Sino-NK 2013 Rewind: North Korean Literature at Masik Speed
We have reached the third week of Sino-NK’s 2013 Rewind series, this time a dedication to cultural and literary production in again a twin pairing of essays. As Brian Myers, robust intellectual sage of Dongseo University and author of The Cleanest Race might assert, North Korea’s cultural output depends on the narrative positionality of the reader/consumer, internal culturation appearing radically different to those exposed to external outputs.
Thus, while we first considered the validity of reviewing the year from a high/low culture (considering North Korea as a “Kulturnation,” revealing perhaps its “Innerlichkeit”) it might be more functional to adopt an “inside/outside” strategy instead. So, in this week’s examination of North Korea’s “Weltanschauung” through the cultural lens, Benoit Berthelier, Sino-NK contributor at Institut National des Langues et Civilisations Orientales/Yonsei University, delves deep within the “inside,” assessing the narratives of Pyongyang’s literary production in 2013, a year of revolutionary speed. — Robert Winstanley-Chesters, Director of Research
Sino-NK 2013 Rewind: North Korean Literature at Masik Speed
by Benoit Berthelier
Both Kim Il-sung and Kim Jong-il have been the subject of many a North Korean novel, and Kim Jong-un was quick to follow in their footsteps. The Young Marshall made his debut as a literary character last year, appearing in several paeans, epics, and a couple of short stories prompting a timely and thorough analysis by Professor Kim Seong-su of Sungkyunkwan University. These early efforts at applying “Leader Representation Literature” (suryeong hyeongsang munhak; 수령형상문학) to Kim Jong-un intensified in 2013. While fictional representations of Kim Jong-un in 2012 tended to be brief, 2013 saw the publication of the first short stories entirely devoted the new Leader’s achievements.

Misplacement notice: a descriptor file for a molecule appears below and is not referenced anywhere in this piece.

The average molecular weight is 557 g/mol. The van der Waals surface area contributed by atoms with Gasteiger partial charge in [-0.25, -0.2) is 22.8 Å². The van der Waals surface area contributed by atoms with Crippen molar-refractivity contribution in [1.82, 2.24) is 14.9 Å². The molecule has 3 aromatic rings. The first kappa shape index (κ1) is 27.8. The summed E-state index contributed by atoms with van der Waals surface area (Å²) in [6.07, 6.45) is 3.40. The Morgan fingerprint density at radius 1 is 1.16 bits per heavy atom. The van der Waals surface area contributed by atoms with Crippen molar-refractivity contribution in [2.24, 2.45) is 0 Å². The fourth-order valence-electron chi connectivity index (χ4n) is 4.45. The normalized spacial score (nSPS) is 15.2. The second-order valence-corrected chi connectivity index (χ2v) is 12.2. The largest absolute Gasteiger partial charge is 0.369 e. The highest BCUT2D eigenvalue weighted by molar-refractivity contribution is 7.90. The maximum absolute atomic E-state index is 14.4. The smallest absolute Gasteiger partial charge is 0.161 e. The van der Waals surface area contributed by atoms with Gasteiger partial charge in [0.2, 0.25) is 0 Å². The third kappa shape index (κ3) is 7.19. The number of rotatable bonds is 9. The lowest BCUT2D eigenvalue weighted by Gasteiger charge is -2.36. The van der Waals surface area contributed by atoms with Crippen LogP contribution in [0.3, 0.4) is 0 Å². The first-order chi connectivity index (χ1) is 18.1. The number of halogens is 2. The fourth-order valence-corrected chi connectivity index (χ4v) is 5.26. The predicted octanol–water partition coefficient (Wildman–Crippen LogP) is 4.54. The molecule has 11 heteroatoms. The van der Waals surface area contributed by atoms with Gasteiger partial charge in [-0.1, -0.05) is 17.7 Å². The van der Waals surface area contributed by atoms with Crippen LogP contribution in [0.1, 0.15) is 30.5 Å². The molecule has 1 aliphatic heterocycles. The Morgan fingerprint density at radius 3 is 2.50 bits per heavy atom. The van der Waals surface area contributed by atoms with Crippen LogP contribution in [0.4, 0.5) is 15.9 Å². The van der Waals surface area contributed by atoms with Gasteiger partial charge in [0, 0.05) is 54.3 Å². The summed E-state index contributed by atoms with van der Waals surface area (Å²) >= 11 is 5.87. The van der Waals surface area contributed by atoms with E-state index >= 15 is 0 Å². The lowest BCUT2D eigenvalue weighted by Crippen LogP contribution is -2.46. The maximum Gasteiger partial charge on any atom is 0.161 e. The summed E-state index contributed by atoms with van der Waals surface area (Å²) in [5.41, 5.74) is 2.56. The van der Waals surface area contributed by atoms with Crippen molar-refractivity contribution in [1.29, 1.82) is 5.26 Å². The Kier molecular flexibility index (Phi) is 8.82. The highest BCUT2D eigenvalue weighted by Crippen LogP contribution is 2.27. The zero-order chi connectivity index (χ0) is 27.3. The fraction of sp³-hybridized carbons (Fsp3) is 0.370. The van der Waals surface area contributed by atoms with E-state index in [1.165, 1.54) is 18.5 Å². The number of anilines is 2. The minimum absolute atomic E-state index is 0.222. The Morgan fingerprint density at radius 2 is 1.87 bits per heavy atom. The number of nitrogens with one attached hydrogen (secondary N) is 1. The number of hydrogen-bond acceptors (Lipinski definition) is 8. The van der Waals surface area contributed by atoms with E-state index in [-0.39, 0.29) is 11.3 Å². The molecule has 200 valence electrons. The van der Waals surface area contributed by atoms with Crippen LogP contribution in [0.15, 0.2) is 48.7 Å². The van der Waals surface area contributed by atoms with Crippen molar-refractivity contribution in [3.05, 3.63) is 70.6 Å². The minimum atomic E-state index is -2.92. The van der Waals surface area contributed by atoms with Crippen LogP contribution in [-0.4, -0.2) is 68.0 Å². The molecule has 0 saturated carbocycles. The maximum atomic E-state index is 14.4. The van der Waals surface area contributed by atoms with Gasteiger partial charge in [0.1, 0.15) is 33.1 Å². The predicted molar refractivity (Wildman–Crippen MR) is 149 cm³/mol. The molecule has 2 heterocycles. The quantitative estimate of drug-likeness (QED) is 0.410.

“Gratitude,” by Yun Kyeong-chan, starts with what is perhaps one of the most common narrative settings in suryeong hyeongsang literature: Kim Jong-un traveling by car to “an on the spot observation” (hyeonji sichal; 현지 시찰) site with a party official. On the way, the conversation switches to Comrade Choi Han-seong, an army commander who recently came to the attention of the party for punishing one of his subordinates. Choi and his men had been dispatched to the Bukseong Machinery Factory by Kim Jong-un himself to help build “welfare facilities.”
Since the region is poor, the Marshall personally advised Commander Choi against accepting “relief material” (wonho mulja; 원호 물자, goods voluntarily offered by the people to the army) so as not to burden the locals. However, after one of his men falls ill, Platoon Leader Kang Cheol-ho lets the insisting villagers feed the ailing soldier fermented anchovies.
For accepting “relief material,” Commander Choi has Kang demoted to a lower rank.The people of Bukseong complain to the party about this harsh punishment, but Kang readily accept his demotion and performs self-criticism. Once the construction is over, the officer is restored to his former duties by Kim Jong-un himself.
Although overtly political and moralizing, the narration retains a light-hearted tone all throughout and Yun manages to fit in a couple of humorous scenes, such as when a local schoolteacher falls in love with Kang Cheol-ho forcing the oafish Commander Choi to play matchmaker for the girl.